Press in Sub- Continent. MCOM 309: Media History. First newspapers. The first printed newspaper of sub-continent appeared in 1780, “Hicky Gazette”, published by James August Hicky.
Press in Sub- Continent
MCOM 309: Media History
William Duane was one of those editors who struggled hard for freedom of press.
He was a fanatical editor of Bengal Journal, but the government violently removed him with force.
He started his own newspaper, “Indian World” which was more authentic and openly critical to East India Company.
The British released two consecutive newspapers to combat it, but failed.
Circulation of Indian World increased more than expectations.
It was alarming for the Company that this Indian paper could get to England and may defame the Company in England.
William Duane once criticized on judiciary; therefore, he was exiled and his investment of thirty thousand was seized by force.
He was a valiant journalist. He went to America through England and continued his practice.
Within twenty years of the installation of printing press in sub-continent, dozens of (English language) newspapers and periodicals appeared in the cities of Calcutta, Bombay and Madras.
Readership was limited to British because of language.
These newspapers in general included poetry, tales, and short compositions, translated Persian stories and sometime even the translated odes of native-poets Sadi and Hafiz.
They brought to light the culture, qualities and mischief of the British residents of that time.
First Urdu newspaper of Lahore was “Koh-e-Noor”, started in 1850.
Continued for more than half a century.
Munshi Harsukh Raey was its founder who was specially called by the British after invasion in Punjab.
He was financially supported by British in establishing a printing press and a newspaper.
It was a pro Government newspaper, but keeping the idea of freedom under the umbrella of force, it sometime criticized the government also.
It provided not only news and views, but enormous educative material for educators.
Koh-e-Noor had largest circulation in all the Urdu papers of the sub-continent.
In fifty years of its existence, a various editors worked for its betterment.
The second chief newspaper of Lahore was “Darya-e-Noor” which could not continue because it openly condemned the British rule. It had a very short but lively life.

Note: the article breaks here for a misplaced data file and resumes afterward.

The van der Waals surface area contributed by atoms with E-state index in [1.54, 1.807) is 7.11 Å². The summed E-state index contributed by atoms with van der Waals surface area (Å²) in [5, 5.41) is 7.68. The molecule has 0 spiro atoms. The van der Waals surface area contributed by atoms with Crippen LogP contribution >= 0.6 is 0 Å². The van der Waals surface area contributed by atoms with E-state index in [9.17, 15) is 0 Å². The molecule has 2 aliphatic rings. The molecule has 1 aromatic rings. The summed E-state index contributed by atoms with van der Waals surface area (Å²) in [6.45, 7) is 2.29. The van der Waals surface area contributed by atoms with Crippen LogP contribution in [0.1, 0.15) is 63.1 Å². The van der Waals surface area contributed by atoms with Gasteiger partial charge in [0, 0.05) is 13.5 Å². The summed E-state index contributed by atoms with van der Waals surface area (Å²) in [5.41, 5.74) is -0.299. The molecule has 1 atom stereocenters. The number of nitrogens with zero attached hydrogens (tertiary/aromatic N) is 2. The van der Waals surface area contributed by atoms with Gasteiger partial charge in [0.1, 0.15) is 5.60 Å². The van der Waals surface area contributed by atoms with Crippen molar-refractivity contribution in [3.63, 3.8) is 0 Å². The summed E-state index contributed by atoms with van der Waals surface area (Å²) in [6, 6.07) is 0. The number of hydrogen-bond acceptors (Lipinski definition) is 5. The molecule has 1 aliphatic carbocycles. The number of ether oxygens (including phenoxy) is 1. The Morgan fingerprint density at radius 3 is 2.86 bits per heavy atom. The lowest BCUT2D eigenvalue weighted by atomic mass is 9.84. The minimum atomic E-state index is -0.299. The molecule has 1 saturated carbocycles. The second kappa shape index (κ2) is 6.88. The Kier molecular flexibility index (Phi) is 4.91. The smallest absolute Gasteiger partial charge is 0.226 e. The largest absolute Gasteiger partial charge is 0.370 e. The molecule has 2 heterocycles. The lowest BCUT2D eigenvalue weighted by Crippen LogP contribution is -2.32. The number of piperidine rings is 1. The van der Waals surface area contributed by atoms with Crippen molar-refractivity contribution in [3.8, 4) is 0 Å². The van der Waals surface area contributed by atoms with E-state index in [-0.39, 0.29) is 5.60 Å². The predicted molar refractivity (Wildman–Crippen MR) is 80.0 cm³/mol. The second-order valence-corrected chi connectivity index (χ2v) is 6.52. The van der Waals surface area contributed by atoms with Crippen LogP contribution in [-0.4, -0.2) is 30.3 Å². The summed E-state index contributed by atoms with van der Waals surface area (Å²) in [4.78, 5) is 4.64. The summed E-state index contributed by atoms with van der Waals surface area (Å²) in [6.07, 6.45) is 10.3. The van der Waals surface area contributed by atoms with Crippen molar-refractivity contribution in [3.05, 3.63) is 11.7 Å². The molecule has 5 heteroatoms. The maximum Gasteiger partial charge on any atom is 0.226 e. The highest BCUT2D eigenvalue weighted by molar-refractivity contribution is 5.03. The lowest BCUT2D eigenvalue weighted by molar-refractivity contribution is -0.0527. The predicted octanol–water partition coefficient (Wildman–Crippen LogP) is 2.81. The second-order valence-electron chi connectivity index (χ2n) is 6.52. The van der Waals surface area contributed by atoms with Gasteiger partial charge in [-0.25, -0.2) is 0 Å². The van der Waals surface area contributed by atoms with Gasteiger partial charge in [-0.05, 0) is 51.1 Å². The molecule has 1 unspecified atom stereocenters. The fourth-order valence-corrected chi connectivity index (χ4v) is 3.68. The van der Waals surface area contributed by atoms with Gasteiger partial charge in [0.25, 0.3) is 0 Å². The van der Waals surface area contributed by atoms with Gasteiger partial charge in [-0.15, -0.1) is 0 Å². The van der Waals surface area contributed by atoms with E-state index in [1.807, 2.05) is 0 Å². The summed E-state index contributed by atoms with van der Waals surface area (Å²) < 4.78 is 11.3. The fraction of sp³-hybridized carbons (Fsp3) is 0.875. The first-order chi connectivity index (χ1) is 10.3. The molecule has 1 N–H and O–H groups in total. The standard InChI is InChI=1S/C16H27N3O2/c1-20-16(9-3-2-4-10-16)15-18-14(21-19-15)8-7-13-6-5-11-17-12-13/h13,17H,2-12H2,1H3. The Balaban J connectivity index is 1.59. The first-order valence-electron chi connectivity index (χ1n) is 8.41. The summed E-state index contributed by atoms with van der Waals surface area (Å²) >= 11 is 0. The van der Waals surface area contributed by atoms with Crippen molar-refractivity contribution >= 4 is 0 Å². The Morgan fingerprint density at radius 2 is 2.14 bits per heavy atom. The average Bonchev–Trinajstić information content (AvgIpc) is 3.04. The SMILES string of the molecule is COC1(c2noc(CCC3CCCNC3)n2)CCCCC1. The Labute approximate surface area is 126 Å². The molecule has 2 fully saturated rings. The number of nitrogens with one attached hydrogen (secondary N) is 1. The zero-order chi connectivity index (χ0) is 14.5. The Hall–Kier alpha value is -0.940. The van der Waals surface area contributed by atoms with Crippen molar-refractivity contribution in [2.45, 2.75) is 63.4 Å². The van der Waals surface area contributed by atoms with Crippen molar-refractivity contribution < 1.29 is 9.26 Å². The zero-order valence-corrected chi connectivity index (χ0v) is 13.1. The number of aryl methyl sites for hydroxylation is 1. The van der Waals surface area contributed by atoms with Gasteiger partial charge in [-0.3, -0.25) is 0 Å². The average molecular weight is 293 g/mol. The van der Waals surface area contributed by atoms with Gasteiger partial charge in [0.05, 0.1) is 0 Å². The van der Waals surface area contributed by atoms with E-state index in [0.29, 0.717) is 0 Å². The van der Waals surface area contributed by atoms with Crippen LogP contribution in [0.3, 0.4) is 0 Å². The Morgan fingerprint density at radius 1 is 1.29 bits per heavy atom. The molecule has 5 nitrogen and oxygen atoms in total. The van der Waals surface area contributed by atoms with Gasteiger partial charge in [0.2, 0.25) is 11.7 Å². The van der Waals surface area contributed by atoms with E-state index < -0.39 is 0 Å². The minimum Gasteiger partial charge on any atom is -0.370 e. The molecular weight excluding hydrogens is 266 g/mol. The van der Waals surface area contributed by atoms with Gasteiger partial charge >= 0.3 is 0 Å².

In early stages of journalism, the readership of Urdu newspapers was not very remarkable.
Statistical information tells that Koh-e-Noor had highest circulation with three hundred and fifty copies a day.
Syed-ul-Akhbar had the lowest circulation of only twenty seven copies.
Majority of the newspapers produced nearly fifty copies per day.
Some papers even sold two hundred copies because the British used to take fifty to hundred copies for officials and schools on permanent basis.
The reason behind low readership was that most newspapers at that time cost fifty cents (8 aaney) per copy. We can safely assume that only well-off people were able to afford.
Secondly, literacy rate was considerably low.
At least forty customers were required to make self-govern (independent) a weekly.
Regional, national and international news were published.
News of educational reforms had exceptional emphasis in Urdu newspapers.
Sources of news were other hand-written news sheets of emperor’s stringers, English newspapers and contemporary Urdu and Persian newspapers.
Editorials were not included.
Notes or comments were given at the end of columns.
Editor’s suggestions and interpretations were also put in under separate column.
Newspapers were not very goof-looking or impressive.
Pictures were not used, however, a little bit; hand-made pictures were printed sometimes.
Newspapers had no well arrange material in order or sequence.
Koh-e-Noor was the only Urdu newspaper, in which material was arranged in a definite series.
One most enhanced quality of Koh-e-Noor was printing of annual Index, through which concerned news items could be easily searched out.
Not all Urdu newspapers criticized the government.